DRM hoses TV

August 14, 2008

I’ve just been to a preview of new products coming from Belkin. Among these was a really nifty item they’re calling the FlyWire. It connects to your HDTV sources (cable box, Blu-ray player, whatever), then broadcasts the signal to a smaller receiver box that connects to your TV. Basically, it’s wireless cabling for your flat-screen.

Belkin FlyWire - rear showing inputs

Belkin FlyWire - rear showing inputs

Even neater, it can transmit to multiple receivers, allowing you to switch, say, your favorite TV show up to your bedroom TV. It includes an infrared ‘Blaster’ to relay remote-control commands back to the cable box.

Cool idea. But: one thing this $1,000 product can’t do is transmit one digital source to multiple TVs. For example, to allow you and the wife to watch upstairs while the kids watch downstairs.

With analog cable, this is easy: just insert a splitter in the wire. (You might need a signal booster.) Network players do it too; I’ve had no trouble streaming the same video clip to multiple PCs over our home network. With the new HDMI digital high-def connection, however, it’s impossible. (And just for good measure, will soon be illegal, under Bill C-61.) The HDCP copy-protection built into HDMI won’t let you view one source simultaneously on multiple TVs.

Does it make sense to limit usage in this way? Sure: provided you’re a Hollywood accountant. If I ‘own’ a DVD, I have a right to watch it. My whole family has a right to watch it simultaneously. Do they all have to be in the same room to do so? I’ll leave that question to the lawyers. But what’s clear is that HDCP is not protecting the content from being “stolen.” It’s protecting the business model of the owner — or, rather, creating an entirely new profit opportunity, moving us to per-room licensing for content, and away from the old 1950s per-household model.

Just another example of how technology is being used to de-feature our entertainment experience. Deliberately crippling premium products in awkward and arbitrary ways is not how you build a market. It’s just one more delay preventing us from reaching that rosy digital future we keep hearing about.

Meeting with Bob Rae

August 8, 2008

(A slightly different version of this report was also posted to the Fair Copyright for Canada, Toronto Chapter, Facebook group.)

At the Fair Copyright for Canada, Toronto Chapter, strategy session with Michael Geist, on July 24, attendees were broken into groups by riding, and asked to contact local MPs and speak with them in favor of amending Canada’s absurd Bill C-61 (essentially an ‘improved’ version of the US’ disastrous Digital Millennium Copyright Act).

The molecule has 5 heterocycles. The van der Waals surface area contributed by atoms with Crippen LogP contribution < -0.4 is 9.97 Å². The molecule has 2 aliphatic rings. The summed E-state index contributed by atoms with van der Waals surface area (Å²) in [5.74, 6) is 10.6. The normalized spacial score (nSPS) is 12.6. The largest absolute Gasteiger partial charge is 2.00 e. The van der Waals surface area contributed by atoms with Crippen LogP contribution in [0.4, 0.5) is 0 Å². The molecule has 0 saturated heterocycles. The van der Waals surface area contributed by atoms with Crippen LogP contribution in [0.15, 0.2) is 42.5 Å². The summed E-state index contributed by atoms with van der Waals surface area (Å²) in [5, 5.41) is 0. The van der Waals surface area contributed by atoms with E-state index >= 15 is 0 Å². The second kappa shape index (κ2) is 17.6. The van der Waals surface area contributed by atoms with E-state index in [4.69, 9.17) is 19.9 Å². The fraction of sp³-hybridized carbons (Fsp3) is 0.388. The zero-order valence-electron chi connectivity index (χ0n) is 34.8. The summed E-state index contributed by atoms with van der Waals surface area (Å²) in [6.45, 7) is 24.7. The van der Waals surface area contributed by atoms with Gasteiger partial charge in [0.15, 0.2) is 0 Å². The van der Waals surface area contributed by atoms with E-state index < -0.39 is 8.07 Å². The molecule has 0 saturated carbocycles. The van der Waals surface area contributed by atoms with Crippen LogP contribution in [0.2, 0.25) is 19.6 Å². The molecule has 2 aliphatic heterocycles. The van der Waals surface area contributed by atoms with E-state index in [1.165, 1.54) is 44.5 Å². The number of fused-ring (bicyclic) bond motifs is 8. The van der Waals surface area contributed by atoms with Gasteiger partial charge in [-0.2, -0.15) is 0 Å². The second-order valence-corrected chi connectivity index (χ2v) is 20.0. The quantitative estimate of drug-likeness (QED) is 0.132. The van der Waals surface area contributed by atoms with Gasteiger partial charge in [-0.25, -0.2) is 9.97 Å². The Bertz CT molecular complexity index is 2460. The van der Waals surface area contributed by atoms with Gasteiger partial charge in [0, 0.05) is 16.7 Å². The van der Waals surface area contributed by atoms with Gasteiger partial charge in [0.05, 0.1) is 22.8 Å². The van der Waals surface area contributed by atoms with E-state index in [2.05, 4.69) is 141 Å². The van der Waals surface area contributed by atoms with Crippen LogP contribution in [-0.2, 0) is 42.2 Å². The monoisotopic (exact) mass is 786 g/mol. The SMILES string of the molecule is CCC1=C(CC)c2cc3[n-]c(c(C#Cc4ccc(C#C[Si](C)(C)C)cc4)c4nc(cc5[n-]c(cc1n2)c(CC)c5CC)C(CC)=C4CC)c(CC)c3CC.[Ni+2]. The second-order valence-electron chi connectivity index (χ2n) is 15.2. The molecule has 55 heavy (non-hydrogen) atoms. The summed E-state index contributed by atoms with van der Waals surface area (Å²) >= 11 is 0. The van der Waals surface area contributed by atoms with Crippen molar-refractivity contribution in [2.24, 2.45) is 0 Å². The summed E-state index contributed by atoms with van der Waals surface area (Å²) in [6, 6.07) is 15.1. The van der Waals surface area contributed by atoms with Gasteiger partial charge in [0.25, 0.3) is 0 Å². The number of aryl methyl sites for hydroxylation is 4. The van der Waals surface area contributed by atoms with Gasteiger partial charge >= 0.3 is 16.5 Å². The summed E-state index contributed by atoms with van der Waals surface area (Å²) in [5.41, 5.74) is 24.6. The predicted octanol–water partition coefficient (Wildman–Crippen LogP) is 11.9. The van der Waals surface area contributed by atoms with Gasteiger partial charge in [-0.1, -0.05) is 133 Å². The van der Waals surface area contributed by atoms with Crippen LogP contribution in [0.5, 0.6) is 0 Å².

This morning, Lukasz Kosewski and I met with Bob Rae, at his office on Parliament Street. Lukasz very eloquently presented the perspective of the open-source community, and its problems with highly restrictive legislation such as Bill C-61. (I’ve emailed him this report, and hope that he’ll expand with comments of his own.)

I attempted to present the point of view of the consumer electronics industry (which I cover in my day job as a technology journalist). My efforts met with only modest success. It seems that I was the very first person to actually present this perspective to Mr. Rae! He mentioned that ACTRA had been in to see him earlier that very morning, to plead for more copyright protection. But meanwhile, powerful companies such as Toshiba, Samsung, LG, Sharp and others – all of whom stand to lose bigtime from C-61 – are nowhere to be seen. Very odd.

My main point was that any gains for the content industry will be losses for the consumer electronics industry. The former is stable, whereas the latter is poised for explosive growth, given a halfway reasonable legal climate. I think I took Mr. Rae’s thinking about as far along this path as was possible from a standing start. But much more remains to be done. (I’ve attempted to spur consumer-electronics companies to action in my writings, and will continue to do so. I suspect these folks may be taking a needlessly deferential attitude to Big Content.)

Throughout our conversation, Mr. Rae’s stance seemed to be far less than enthusiastic to the points of view presented by Lukasz and myself. If I had to guess, I’d say that various parties from the content industry had been hitting him pretty hard. He spoke several times about the need to protect creators’ rights. When I noted that most of Canada’s prominent music creators seemed opposed to this type of legislation, he countered that only ‘some’ were opposed; others were not. (ACTRA was mentioned as an example of a creators’ body that at least generally favored the bill.)

On the other hand, Mr. Rae did speak very encouragingly about the need for “balance.” And he acknowledged that the playing field had changed in the Internet world. He also said that when the bill (likely) goes to committee, the Liberals would push for changes. He further suggested that a fall election was very possible, and that in that event, Bill C-61 would very likely go back on the drawing board, with time taken for proper consultation with all parties.

Anyway, huge thanks are due to Lukasz for persisting with Mr. Rae’s office over many days, in order to set up our half-hour chat. I believe we did move the ball a few feet, if not much more. Clearly, there’s a need to keep up the pressure. There’s a long way to go, even though Bob Rae has already spoken out in favor of amending C-61, and is theoretically on our side.

On a more positive note, I’d have to say that Lukasz and I both emerged from the meeting energized and quite a bit more aware of the political realities involved. I hope that other attendees of the Strategy Session are having at least equal success in setting up similar meetings. We’re really going to need to do a lot more of this, if our voices are going to be heard above all the others clamoring for attention.